This is a blog to discuss philosophy, chess, politics,
C. S. Lewis, or whatever it is that I'm in the mood to discuss.
Then he doesn't know himself, or human nature, very well.
Here is what I posted to John's site. Knowing his history of deleting and/or editing posts he doesn't like, let's see how long it stays there in its present form:"he should think exclusively in terms of probabilities, eschew all faith, and openly embrace the only non-hypocritical standard for evaluating religious faith, including his own faith, in the Outsider Test. But he refuses. Because doing so would mean he must treat his own faith as if it has the burden of proof just as he assumes other religious faiths do"But John, I've done precisely that, and have come to the conclusion based on an objective evaluation of the evidence that Christianity is true. I put the burden of proof on Christianity and it passed.If your "test" has only one permissible outcome, it's not really a "test" now, is it?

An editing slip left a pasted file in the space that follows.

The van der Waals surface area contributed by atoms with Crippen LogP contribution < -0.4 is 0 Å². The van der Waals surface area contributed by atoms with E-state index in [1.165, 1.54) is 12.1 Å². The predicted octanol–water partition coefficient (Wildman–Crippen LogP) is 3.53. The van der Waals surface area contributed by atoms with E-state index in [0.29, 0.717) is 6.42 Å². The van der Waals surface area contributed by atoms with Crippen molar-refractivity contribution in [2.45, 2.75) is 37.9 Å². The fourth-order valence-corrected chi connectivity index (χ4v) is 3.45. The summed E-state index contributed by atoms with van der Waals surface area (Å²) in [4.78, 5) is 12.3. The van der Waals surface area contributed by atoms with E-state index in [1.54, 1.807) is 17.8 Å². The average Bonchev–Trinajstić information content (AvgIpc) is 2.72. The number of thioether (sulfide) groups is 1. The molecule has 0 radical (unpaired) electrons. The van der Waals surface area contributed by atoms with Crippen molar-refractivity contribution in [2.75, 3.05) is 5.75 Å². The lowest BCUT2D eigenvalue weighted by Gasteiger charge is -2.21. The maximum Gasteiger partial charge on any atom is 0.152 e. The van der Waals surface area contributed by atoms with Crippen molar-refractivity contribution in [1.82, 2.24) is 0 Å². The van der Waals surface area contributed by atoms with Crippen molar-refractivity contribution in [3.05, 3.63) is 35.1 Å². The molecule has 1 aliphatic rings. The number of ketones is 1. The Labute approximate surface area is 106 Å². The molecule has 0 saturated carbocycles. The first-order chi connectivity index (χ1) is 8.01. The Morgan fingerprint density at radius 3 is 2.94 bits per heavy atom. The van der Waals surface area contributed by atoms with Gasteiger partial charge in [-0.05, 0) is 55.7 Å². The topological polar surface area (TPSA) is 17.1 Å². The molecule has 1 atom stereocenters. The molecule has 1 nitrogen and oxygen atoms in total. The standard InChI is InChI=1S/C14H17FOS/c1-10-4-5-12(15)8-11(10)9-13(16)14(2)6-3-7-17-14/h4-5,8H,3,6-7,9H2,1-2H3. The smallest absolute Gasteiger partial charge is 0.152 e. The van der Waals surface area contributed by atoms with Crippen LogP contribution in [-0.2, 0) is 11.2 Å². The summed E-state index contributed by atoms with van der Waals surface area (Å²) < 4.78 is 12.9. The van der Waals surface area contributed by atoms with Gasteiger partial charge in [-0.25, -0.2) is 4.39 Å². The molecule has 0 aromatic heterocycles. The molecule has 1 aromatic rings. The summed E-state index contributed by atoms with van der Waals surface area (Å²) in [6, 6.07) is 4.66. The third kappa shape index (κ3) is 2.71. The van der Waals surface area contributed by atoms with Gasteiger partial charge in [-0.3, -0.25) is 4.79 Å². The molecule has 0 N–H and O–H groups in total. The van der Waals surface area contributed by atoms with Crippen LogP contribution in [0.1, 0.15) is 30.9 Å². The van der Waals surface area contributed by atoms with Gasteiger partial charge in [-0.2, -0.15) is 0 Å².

It seems that, just as John defines faith differently to how I do, so he defines belief differently. But in this case, the matter may be more resolvable.The Stanford Encyclopedia says: "Contemporary analytic philosophers of mind generally use the term “belief” to refer to the attitude we have, roughly, whenever we take something to be the case or regard it as true."Obviously John regards some things as true, so he has beliefs as defined by contemporary analytic philosophers. What he means is that he thinks he doesn't have beliefs without adequate evidence.But what is adequate evidence? If he stops a stranger in the street to asks directions, and then follows the directions he is given, does he have adequate evidence that the directions are accurate? Probably not, but it is a reasonable assumption.So in the end, the argument about God-belief comes down to how much we need proof, and how much we need probabilities, and how we assess the probabilities, etc. It is no news that he answers these questions differently to how I do. But it doesn't mean he has no beliefs, or only beliefs that are fully and demonstrably justified. The reality is much more fluid and hard to define than that.I would assess his statements as ambit claims and some sort of unfulfilled wish. They have little impact on me, except to make it difficult if not impossible for the two of us to have a thoughtful conversation if we should cross paths, which I regard as a sorry state.It is ironic that someone who would I guess sees himself as a champion of rational good sense expresses views that make it difficult to have any meaningful communication.